How wise budgeting will see you through those scary times. Continuing our ‘Future of Work’ series, I wanted to explore one of the more frightening sides of freelancing. Many people want to take the plunge and move to a self-employed status, but are reluctant to leave behind the safety and security of a full-time, salaried position.
As a freelancer, you are not entitled to paid sick leave or any other healthcare benefits associated with a permanent role. Indeed, that is the attraction for many organisations – they are quite prepared to pay a more substantial day rate because they don’t have to invest in things like national insurance and paid sick leave.
The fact that over 15% of us now freelance didn’t spring to the minds of our policy makers when our taxation and healthcare laws were being written. In those days, people worked full-time for one company for life. Not so much anymore – freelance numbers are rising daily and yet, our lawmakers are still not moving with the times.
Freelancers signing up for The Work Crowd often ask me for advice on how to budget to see them through times of illness. Sadly – and unlike some other EU countries – there is no real support during times of sick leave for freelancers.
One way to protect yourself is to purchase a reasonably priced critical illness insurance policy. However, it is important to read the terms and conditions and small print very closely. You want to make sure you actually do get some money in the event that you are taken ill.
Another option available might be to join IPSE. IPSE is a British association for the self-employed, which offers a premium membership package for around £240 per annum. Part of this package includes an insurance policy that pays out up to £2,000 if a member is sick for more than three weeks.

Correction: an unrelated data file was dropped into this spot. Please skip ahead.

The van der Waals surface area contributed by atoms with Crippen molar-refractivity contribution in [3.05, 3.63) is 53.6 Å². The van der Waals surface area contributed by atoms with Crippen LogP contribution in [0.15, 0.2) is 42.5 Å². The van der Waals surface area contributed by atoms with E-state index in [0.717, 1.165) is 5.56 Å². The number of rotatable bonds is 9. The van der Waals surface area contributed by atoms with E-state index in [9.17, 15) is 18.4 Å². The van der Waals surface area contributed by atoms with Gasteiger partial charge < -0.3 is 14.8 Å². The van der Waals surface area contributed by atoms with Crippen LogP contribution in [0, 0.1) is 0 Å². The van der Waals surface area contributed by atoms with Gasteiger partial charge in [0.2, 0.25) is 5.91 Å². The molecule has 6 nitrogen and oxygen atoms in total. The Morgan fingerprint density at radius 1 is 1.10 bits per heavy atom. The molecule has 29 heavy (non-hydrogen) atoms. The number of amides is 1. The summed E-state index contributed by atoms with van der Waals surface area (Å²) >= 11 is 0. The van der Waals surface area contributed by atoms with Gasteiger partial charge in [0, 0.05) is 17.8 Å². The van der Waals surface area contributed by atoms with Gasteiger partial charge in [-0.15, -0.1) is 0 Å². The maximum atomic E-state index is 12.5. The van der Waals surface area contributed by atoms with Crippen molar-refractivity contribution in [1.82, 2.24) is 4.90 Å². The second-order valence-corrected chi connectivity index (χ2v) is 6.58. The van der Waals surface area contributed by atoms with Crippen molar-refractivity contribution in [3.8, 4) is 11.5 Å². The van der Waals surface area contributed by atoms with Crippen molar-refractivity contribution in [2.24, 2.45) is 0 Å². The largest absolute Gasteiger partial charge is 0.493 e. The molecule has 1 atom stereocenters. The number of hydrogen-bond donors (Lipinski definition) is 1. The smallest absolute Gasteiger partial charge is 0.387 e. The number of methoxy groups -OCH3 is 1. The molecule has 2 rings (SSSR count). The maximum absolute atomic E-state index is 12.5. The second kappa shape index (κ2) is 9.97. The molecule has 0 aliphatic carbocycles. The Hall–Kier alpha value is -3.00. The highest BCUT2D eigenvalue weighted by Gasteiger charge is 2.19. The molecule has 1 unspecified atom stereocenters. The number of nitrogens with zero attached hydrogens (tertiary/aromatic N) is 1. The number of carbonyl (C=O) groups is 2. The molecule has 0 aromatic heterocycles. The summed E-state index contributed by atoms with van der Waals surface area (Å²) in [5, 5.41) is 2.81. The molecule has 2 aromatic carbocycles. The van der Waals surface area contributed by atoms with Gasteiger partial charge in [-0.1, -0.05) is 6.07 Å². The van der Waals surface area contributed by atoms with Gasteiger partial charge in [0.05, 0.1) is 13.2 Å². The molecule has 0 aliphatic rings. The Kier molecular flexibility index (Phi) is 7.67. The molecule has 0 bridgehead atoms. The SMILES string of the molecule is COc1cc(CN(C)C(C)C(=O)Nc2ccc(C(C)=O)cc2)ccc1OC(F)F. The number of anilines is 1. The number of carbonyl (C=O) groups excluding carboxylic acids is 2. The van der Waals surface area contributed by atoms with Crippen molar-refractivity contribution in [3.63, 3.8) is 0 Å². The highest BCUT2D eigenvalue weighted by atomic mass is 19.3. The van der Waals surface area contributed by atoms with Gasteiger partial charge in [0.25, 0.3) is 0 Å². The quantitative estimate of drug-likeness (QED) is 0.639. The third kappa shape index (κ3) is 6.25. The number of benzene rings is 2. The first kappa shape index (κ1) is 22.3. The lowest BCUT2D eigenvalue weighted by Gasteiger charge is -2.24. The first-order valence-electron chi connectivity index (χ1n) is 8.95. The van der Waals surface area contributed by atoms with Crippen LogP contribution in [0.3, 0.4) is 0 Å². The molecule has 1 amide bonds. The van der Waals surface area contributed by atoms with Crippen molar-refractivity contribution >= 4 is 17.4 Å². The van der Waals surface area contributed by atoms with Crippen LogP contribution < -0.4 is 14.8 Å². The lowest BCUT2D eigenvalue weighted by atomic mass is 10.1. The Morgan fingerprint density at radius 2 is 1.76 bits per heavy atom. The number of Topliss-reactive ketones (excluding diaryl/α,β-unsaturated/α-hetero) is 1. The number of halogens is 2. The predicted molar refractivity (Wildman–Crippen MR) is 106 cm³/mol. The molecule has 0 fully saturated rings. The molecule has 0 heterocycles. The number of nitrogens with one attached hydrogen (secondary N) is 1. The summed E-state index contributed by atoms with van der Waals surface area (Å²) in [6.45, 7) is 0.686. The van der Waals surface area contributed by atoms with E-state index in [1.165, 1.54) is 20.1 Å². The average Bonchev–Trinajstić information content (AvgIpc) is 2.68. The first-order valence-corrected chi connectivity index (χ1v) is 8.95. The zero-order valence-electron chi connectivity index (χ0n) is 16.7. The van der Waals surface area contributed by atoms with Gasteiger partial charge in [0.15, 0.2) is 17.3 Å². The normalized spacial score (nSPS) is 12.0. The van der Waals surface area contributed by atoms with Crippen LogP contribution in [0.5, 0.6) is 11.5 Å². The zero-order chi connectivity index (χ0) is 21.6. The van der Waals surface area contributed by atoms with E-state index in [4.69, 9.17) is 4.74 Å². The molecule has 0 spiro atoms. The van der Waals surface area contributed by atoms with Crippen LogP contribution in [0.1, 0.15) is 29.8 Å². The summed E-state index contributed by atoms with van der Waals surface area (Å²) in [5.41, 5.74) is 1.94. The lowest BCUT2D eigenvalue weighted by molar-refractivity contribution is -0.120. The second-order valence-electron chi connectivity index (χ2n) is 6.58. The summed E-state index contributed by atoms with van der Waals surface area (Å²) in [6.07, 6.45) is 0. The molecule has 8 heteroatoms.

However, careful budgeting is another way of protecting yourself during times of illness. First of all, you need to make a comprehensive list of all your outgoings on a monthly basis. Try and be very precise – even down to the last penny. That way you know exactly how much you have to earn as a minimum to survive. Look at what you earn every month and put a percentage of your earnings into a savings account – preferably one that pays a decent rate of interest. I try and work on the premise of accumulating enough of a ‘rainy day’ fund to see you through three months.
Of course it will take time to build up, but if you have a particularly fruitful month, stash away a bit more. You don’t need that new dress or that funky new shirt as much as you think you do and certainly not as much as you may need the cash if you come down with the flu in a few weeks time.
That said, I am not expecting freelancers to live like monks in order to build up an emergency amount, but a little bit of regular prudence will afford you peace of mind.